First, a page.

The gray area gets even grayer with such deductions as travel and entertainment. At what point, if any, a dinner stops being social and starts being professional is often impossible to say, as is the point at which a vacation becomes a business trip. In order to legitimize these deductions, solid documentation is desirable in the form of receipts and canceled checks, a diary or journal, or other written evidence demonstrating intent and purpose. The IRS requires receipts for any claimed business meals of more than $25; for meals costing less (is there such a creature?), no receipt is necessary but a detailed journal entry or other memo is desirable. It should stipulate the date, place, persons involved, business purpose, and price. Home entertainment may be harder to document, since food and drink for business entertainment are often purchased with provisions earmarked for personal use, or food and drink already stocked at home may be used to entertain business guests. But here again, a combination of receipts and memoranda may at least convey to potential auditors the sincerity of your attempts to furnish good documentation. The IRS does assume that a certain percentage of a professional writer’s or freelancer’s income is going to be claimed for entertainment, and within that range it may not raise any questions. But because entertainment deductions are usually among the most inflated found in the average return, any inordinate claims will usually trigger intense curiosity.

The same is true of travel. Business travelers are obliged to document the purpose of their trip and expenses, and even though such trips may in fact be 95 percent play and 5 percent work, orderly records will allow the benefit of the doubt to be given to the claimant. Indeed, no connection between the place visited and the place written about need manifest itself, for who is to say that you did not write a story about Acapulco that was rejected and never published, or that after spending a week in London researching a novel you did not decide to set the book in Paris instead? But there are limits to the government’s credulity. The writer who flies with his family to Miami Beach during Christmas week may have a hard time convincing a gimlet-eyed IRS auditor that it was a research trip.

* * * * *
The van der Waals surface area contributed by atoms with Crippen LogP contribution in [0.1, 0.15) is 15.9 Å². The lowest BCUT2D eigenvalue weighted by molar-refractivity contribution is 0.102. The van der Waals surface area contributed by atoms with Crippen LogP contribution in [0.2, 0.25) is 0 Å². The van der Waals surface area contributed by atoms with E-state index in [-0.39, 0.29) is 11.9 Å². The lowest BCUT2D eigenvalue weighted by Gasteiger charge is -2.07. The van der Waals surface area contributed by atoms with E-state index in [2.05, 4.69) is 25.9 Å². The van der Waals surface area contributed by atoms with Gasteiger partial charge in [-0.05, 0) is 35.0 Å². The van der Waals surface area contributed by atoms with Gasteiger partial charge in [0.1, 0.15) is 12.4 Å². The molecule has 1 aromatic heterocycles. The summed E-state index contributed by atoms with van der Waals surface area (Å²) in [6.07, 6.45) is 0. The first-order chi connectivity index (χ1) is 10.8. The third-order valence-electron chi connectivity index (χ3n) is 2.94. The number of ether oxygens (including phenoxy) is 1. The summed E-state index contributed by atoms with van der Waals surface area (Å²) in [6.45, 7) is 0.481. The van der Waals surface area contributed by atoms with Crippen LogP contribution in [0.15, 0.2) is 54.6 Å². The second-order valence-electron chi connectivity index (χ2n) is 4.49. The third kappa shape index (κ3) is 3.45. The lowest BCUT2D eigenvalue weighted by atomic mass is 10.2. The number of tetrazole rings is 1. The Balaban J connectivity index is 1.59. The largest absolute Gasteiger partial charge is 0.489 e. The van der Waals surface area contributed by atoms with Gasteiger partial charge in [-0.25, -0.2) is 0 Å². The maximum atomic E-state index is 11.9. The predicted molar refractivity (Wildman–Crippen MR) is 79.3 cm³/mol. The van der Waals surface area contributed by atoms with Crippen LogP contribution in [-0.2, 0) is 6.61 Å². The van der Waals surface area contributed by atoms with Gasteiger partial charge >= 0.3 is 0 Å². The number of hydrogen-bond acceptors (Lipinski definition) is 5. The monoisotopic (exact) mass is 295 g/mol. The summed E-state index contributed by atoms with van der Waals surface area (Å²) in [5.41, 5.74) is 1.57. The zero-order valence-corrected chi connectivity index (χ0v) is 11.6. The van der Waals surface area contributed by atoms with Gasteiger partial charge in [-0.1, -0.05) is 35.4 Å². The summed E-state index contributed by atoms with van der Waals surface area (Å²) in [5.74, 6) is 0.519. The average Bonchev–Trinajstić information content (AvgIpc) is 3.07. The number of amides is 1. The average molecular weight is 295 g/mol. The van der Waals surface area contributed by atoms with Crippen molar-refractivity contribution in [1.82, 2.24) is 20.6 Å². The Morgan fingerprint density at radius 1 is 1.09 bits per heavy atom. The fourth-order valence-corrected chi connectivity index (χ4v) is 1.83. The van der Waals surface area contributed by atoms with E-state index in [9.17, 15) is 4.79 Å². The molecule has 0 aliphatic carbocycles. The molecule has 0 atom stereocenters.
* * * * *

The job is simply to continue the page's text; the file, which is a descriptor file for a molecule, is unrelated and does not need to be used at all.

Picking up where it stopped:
Probably the most common tax headache for a writer is what to deduct for the office in his home. If you have an office outside your home, you may claim the rent, utility, insurance, and related bills in their entirety. But what if your bedroom doubles as an office or you do your writing on the kitchen table? Until a few years ago, the IRS was liberal in its definition of office space in the home, but it has since become stricter, insisting that a room be set aside specifically and exclusively for professional use. If you have an eight-room home and use one room as an office, you may claim one-eighth of all your house expenses as deductible business expenses.

The telephone is another ambiguous item insofar as personal and professional uses are mingled on the same bill. In such cases you can assign a percentage of the bill to business use and note the long-distance charges for business calls. Perhaps the best way around the problem is to maintain a separate phone for business purposes.

A growing number of writers have become so businesslike about their profession that they have incorporated themselves. What benefits do they hope to derive? Is this something that every writer can or should do?